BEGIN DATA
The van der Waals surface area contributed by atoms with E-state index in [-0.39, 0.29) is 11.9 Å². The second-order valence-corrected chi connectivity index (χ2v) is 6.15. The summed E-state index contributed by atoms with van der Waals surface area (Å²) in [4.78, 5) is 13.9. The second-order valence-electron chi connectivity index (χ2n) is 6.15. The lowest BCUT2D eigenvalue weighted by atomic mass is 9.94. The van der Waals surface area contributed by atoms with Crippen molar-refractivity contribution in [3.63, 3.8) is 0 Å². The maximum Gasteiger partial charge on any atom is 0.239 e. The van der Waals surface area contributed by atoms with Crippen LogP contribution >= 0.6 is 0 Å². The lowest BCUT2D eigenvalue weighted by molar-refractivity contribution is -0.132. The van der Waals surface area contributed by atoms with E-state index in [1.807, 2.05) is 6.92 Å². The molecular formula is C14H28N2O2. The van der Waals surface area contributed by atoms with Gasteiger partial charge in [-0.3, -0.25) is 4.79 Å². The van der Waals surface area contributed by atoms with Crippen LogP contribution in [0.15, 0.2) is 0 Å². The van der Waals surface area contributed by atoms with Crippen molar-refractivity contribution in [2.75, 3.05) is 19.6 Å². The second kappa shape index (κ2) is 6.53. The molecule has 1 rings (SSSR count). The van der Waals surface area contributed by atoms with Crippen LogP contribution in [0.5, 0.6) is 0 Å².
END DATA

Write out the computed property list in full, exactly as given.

The van der Waals surface area contributed by atoms with E-state index in [-0.39, 0.29) is 11.9 Å². The second-order valence-corrected chi connectivity index (χ2v) is 6.15. The summed E-state index contributed by atoms with van der Waals surface area (Å²) in [4.78, 5) is 13.9. The second-order valence-electron chi connectivity index (χ2n) is 6.15. The lowest BCUT2D eigenvalue weighted by atomic mass is 9.94. The van der Waals surface area contributed by atoms with Crippen molar-refractivity contribution in [3.63, 3.8) is 0 Å². The maximum Gasteiger partial charge on any atom is 0.239 e. The van der Waals surface area contributed by atoms with Crippen LogP contribution >= 0.6 is 0 Å². The lowest BCUT2D eigenvalue weighted by molar-refractivity contribution is -0.132. The van der Waals surface area contributed by atoms with E-state index in [1.807, 2.05) is 6.92 Å². The molecular formula is C14H28N2O2. The van der Waals surface area contributed by atoms with Gasteiger partial charge in [-0.3, -0.25) is 4.79 Å². The van der Waals surface area contributed by atoms with Crippen LogP contribution in [0.15, 0.2) is 0 Å². The van der Waals surface area contributed by atoms with Crippen molar-refractivity contribution in [2.75, 3.05) is 19.6 Å². The second kappa shape index (κ2) is 6.53. The molecule has 1 rings (SSSR count). The van der Waals surface area contributed by atoms with Crippen LogP contribution in [0.5, 0.6) is 0 Å².